Jewish Journal


Coed Carpool

by Elliot Steingart

April 11, 2012 | 12:20 pm

My new co-worker is a perky 26 year old gal who lives in Los Feliz. She is nice looking and normal. We walked to Starbucks where I popped the question.

“Want to carpool?”

“Sure!” she said.

It’s a big commitment to carpool to work with a total stranger. You really have no idea what to expect. You just assume that because you are both adults you are mature. You also assume because you have a license you know how to drive a car.

What if that wasn’t the case? What if she starts driving and I start screaming, “Get in the left lane!!!” Go, bitch! We can’t be late!!”

And that’s just on the way to work. What if on the way home I make more demands? “Get off here. I have errands to run.”

I make her take me to Albertsons, then H & R Block. I get back in the car and say, “We gotta stop by Leroy’s house.”

She’s waiting in the car while Leroy and I go on all night bender. She is still in the car waiting for me until the following morning.

The next day it’s my turn to drive. I pick her up, and then drive us off a cliff. All you see is the car burst into flames. She agreed to carpool with me knowing this is the stuff that I think about.

I respect her for taking a chance. This is my first real adult carpool, the first time I initiated driving with someone to work everyday. Growing up you don’t have a choice with whom you carpool. It’s kind of the same idea as being friends with your neigbhors. You have no say. You live close so automatically are forced into friendship.

Your new friend is the kid digging for earth worms in the front yard. His name is Yuval. He’s not good at sports. He’s good at nature. You just want to play hide and go seek. “You hide. I’m going to seek out some new neighbors.”

Or in high school when you carpool with Maya, the girl who asks too many questions about your weekend. After she parks, you tie your shoes and rather than wait, she accelerates straight to homeroom!

Because I sought out the carpool, I’m responsible for its future. For the sake of rising gas prices I must maintain the carpool at all costs. I have made concessions. I let her choose the CD this morning. She picked Best of Talking Heads. A great selection. We talked about how she is adjusting to the job. She told me about her volunteer work. I told her how about the $4.99 deal at Albertsons.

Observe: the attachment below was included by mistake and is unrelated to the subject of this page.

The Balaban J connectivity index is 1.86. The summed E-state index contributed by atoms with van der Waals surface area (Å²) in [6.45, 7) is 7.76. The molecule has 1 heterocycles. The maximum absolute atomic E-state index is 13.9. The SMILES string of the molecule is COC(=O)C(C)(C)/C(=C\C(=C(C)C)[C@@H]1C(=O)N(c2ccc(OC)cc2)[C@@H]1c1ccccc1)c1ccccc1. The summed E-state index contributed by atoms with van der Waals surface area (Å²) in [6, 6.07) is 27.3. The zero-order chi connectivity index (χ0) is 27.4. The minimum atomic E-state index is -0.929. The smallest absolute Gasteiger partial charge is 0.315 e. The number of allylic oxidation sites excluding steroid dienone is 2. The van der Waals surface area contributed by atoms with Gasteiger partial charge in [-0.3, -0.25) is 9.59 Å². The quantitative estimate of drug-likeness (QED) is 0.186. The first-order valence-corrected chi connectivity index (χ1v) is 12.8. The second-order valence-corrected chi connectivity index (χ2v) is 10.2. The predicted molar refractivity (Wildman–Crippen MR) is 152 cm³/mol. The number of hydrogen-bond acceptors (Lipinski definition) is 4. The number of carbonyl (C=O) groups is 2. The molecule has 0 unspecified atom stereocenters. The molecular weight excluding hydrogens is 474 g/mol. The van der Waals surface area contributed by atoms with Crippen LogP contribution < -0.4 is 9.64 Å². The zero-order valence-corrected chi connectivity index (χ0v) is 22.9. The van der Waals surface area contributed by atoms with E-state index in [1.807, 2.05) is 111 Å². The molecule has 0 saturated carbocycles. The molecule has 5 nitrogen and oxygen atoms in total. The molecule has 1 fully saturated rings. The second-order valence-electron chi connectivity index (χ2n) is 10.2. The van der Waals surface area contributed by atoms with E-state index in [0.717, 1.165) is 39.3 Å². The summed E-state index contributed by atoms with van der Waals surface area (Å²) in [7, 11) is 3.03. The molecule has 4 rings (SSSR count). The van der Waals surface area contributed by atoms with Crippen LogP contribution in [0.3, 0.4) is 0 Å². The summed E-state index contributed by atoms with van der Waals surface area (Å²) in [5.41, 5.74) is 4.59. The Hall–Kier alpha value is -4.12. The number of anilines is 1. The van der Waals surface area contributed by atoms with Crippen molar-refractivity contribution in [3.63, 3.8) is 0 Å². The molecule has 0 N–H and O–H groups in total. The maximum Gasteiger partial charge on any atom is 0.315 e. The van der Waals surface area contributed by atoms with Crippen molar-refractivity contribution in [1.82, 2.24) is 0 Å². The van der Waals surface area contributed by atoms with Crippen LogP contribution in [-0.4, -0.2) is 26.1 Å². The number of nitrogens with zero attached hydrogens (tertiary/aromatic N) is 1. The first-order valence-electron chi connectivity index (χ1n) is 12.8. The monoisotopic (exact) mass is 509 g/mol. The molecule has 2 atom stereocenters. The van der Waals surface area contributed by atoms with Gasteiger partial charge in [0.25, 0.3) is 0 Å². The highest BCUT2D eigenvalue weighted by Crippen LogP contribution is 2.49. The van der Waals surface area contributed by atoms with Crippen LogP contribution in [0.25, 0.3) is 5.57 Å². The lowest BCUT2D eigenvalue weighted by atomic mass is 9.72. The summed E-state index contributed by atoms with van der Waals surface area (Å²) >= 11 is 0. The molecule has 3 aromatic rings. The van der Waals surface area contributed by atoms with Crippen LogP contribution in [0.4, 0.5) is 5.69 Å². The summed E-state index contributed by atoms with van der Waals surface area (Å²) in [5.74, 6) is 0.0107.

She said, “You already told me about that.”

“Your choice of two chicken breasts or wings, and two sides?”

“Yea,” She said. “I’ve heard this from you.”

She is an adequate driver. Not the best. I have a better command of the wheel, and how far behind you should be from the car in front of you. You can’t call out her driving on the first day of the carpool. It comes gradually. The second week once you too have a few inside jokes, you find yourself becoming more vocal.

“You may not want to tail this guy,” I said.

“I swear I’m not a bad driver. You don’t think I am. Do you?”

“No, you are good.” I lied.

I understand that there is added pressure driving someone you want to impress. Driving becomes a performance. I drive with more gravitas. I speed and mouth the words to “Hunger Strike” by Temple of the Dog.

She takes alternate routes like the 5 instead of the 2. We joined the slow moving traffic at which point I said, “It’s okay. This is a teachable moment.”

I’m carpooling with the girl next door. Granted she’s the girl next door who probably didn’t pass her driver’s test on the first try, but neither did I.

What’s important is that we’ve come a long way since our first week in the carpool. That first week felt like each leg of the trip was a date. “What’s your favorite restaurant in Los Feliz?”

“Do you like Mad Men?”

It’s inappropriate to mix business with pleasure. Besides we are friends, and she will read this blog because I asked her permission to write about the carpool. If you are reading this, I have forgiven you for the time you almost rammed us into a Mazda and then said, “Wups!

Lately, we walk out of the office at the same time as Kimi and Mishi. They started carpooling from the Southbay over a year ago. They listen to KPCC’s Steve Inskeep and play on their phones. We are still in the talking to each other and making jokes phase. We both know our carpool is the best. It’s a matter of time before we challenge them to an after work drag race, and leave em in the dust and then give them the finger.

I’m glad our carpool is a source of pleasure and that I haven’t driven us off a cliff.

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Elliot Steingart is a Los Angeles based comedian and writer who hosts a monthly comedy show, “Melgard Mondays” at Melgard Public House. Steingart has written jokes for...

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